After moving into a new home, you might find that some serious landscaping is in order to make the best of your garden or outdoor space. Often, this means transporting heavy materials such as rocks, flagstones, concrete slabs, timber or bricks.
Whenever moving something heavy, you should prioritize protecting your back. Back injuries are extremely painful and debilitating and can have you off work for months.
The best way to protect your back is to avoid any lifting whatsoever.
Here Are Four Tips to Help You Do Just That
Invest in a Dolly
The great thing about using a 2 wheel moving dolly is that you only have to lift the heavy object an inch or so to move it into position. You can then lean the dolly back and its low center of gravity will keep the load stable while you transport it. If going up a slope or steps, walk backwards, pulling the dolly in front of you.
Make sure you opt for pneumatic wheels, especially if you are going over rough ground, and inflate them before loading. A 4 wheel dolly may be suitable for flat ground but you will have to lift the load a bit higher (though still less than a wheelbarrow). Although hiring a dolly is possible, purchasing one can be more cost effective as they are useful for all sorts of internal and external moving jobs.
Roll using Pipes
Heavy duty PVC pipes are a surprisingly effective tool when you want to move heavy objects over flat ground or (with assistance) shallow slopes.
You will need to buy three 10m lengths of 4 inch diameter “Schedule 40” PVC pipe. Lift the front of the object to be moved and slip one length of pipe as far back as you can and the second just under the front. Then place the third length of pipe in front of the object (close enough so that the object can reach it when rolled forward).
Go behind the object, gently lift and push the rear to roll it forward and on to the third piece of pipe. When the object is clear of the rear length of pipe, move it to a position just in front of the object and repeat the process.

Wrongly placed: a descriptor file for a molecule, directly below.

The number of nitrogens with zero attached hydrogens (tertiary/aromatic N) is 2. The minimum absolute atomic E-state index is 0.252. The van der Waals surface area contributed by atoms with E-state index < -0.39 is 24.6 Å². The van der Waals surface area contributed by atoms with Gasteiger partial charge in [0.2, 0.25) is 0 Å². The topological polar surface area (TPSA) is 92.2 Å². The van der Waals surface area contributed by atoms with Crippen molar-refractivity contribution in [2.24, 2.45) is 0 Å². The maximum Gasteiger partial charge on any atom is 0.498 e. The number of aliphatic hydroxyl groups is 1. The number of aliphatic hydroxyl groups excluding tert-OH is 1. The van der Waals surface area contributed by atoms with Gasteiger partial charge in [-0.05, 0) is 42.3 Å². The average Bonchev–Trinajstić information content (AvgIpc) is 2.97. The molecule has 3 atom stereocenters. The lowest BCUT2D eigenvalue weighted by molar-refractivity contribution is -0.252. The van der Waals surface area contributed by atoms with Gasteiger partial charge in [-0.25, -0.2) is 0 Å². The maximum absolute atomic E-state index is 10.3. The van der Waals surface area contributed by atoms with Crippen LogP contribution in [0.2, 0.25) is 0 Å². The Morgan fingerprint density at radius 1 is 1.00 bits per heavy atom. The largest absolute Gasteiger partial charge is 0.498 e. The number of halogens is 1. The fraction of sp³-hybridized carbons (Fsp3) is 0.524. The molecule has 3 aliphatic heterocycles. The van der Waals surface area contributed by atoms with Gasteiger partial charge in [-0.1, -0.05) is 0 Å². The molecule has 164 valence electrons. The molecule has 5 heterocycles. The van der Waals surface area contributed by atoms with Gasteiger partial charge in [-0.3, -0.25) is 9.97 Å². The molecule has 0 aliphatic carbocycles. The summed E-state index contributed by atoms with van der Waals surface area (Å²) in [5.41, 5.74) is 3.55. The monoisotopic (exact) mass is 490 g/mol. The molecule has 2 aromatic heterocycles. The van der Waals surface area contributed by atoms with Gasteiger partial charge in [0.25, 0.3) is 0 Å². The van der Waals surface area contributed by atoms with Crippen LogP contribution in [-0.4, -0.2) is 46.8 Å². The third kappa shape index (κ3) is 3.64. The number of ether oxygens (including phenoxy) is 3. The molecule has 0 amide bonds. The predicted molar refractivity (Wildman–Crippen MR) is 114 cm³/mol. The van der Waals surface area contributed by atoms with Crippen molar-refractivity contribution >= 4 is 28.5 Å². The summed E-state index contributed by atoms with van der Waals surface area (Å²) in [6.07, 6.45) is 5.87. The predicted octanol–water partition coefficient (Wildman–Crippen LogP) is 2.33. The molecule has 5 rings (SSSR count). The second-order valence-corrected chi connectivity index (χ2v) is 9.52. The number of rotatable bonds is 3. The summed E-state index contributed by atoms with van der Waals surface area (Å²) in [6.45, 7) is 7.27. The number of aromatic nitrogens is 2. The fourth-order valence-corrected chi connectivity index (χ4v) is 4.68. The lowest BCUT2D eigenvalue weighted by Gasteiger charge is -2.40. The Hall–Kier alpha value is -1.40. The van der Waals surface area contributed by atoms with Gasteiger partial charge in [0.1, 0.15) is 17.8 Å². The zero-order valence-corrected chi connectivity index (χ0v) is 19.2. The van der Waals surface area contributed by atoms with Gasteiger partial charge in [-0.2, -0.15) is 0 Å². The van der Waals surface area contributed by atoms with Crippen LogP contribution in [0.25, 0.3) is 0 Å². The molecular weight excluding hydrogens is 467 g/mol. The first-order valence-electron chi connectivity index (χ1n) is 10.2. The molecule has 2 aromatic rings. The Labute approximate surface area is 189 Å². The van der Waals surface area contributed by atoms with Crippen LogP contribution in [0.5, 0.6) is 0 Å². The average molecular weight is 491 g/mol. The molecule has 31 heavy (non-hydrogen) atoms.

Walk the Object
If the above methods aren’t available to you, you may find that walking the object will work. This can tear up your lawn and scratch and chip hard surfaces so be very careful and protect the surfaces first if possible. You should only use this method on flat ground or very shallow slopes as you could easily lose control on steep slopes.
Then, simply tip the object gently until you can pivot it on one ‘corner’ and walk the opposite corner forward. Repeat with the other corner.
You may be able to use the object’s momentum to walk it in one go across the entire distance. If the object is heavy and unstable though, you may want to take breaks to ensure maximum control.
Flip the Load
The final suggestion, which can be easiest for steep slopes, is flipping the load over and over. This method is the slowest of the four and is only advisable with soft surfaces and relatively tough objects (moving stone slabs up a steep grass slope is one such use case).
First, put on some heavy duty gloves. Then you need to get down low and use your arms and legs to lift and gently flip the object over, standing clear as it falls.
With the above tools and techniques, you should rarely, if ever, need to put your back at risk again when transporting heavy objects.